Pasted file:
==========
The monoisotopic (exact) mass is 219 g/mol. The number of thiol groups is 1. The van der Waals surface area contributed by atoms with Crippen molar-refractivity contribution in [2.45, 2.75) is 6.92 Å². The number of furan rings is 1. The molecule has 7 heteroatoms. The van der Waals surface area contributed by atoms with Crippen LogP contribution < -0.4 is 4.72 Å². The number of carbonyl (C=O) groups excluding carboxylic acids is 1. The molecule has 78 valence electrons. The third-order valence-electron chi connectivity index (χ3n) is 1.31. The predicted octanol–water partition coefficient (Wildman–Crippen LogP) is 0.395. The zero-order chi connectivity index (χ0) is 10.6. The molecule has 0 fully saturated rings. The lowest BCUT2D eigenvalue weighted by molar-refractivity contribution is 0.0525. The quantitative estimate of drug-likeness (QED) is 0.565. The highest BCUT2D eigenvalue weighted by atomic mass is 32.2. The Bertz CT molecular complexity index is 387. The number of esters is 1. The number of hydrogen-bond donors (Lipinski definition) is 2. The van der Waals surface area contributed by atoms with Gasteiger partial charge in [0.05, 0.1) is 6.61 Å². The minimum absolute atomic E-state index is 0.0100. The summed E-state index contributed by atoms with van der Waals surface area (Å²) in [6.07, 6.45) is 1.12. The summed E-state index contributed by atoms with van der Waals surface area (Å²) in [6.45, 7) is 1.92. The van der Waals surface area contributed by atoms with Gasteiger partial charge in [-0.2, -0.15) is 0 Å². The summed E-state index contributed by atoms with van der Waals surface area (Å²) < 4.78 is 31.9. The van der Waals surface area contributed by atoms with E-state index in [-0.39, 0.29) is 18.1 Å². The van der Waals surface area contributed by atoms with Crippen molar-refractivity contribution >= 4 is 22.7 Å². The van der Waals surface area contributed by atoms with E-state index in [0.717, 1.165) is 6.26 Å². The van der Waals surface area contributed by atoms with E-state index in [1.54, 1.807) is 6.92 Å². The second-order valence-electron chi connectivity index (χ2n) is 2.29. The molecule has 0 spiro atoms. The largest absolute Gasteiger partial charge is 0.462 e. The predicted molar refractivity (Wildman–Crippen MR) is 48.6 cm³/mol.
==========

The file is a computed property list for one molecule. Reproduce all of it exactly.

The monoisotopic (exact) mass is 219 g/mol. The number of thiol groups is 1. The van der Waals surface area contributed by atoms with Crippen molar-refractivity contribution in [2.45, 2.75) is 6.92 Å². The number of furan rings is 1. The molecule has 7 heteroatoms. The van der Waals surface area contributed by atoms with Crippen LogP contribution < -0.4 is 4.72 Å². The number of carbonyl (C=O) groups excluding carboxylic acids is 1. The molecule has 78 valence electrons. The third-order valence-electron chi connectivity index (χ3n) is 1.31. The predicted octanol–water partition coefficient (Wildman–Crippen LogP) is 0.395. The zero-order chi connectivity index (χ0) is 10.6. The molecule has 0 fully saturated rings. The lowest BCUT2D eigenvalue weighted by molar-refractivity contribution is 0.0525. The quantitative estimate of drug-likeness (QED) is 0.565. The highest BCUT2D eigenvalue weighted by atomic mass is 32.2. The Bertz CT molecular complexity index is 387. The number of esters is 1. The number of hydrogen-bond donors (Lipinski definition) is 2. The van der Waals surface area contributed by atoms with Gasteiger partial charge in [0.05, 0.1) is 6.61 Å². The minimum absolute atomic E-state index is 0.0100. The summed E-state index contributed by atoms with van der Waals surface area (Å²) in [6.07, 6.45) is 1.12. The summed E-state index contributed by atoms with van der Waals surface area (Å²) in [6.45, 7) is 1.92. The van der Waals surface area contributed by atoms with Gasteiger partial charge in [-0.2, -0.15) is 0 Å². The summed E-state index contributed by atoms with van der Waals surface area (Å²) < 4.78 is 31.9. The van der Waals surface area contributed by atoms with E-state index in [-0.39, 0.29) is 18.1 Å². The van der Waals surface area contributed by atoms with Crippen molar-refractivity contribution >= 4 is 22.7 Å². The van der Waals surface area contributed by atoms with E-state index in [0.717, 1.165) is 6.26 Å². The van der Waals surface area contributed by atoms with E-state index in [1.54, 1.807) is 6.92 Å². The second-order valence-electron chi connectivity index (χ2n) is 2.29. The molecule has 0 spiro atoms. The largest absolute Gasteiger partial charge is 0.462 e. The predicted molar refractivity (Wildman–Crippen MR) is 48.6 cm³/mol.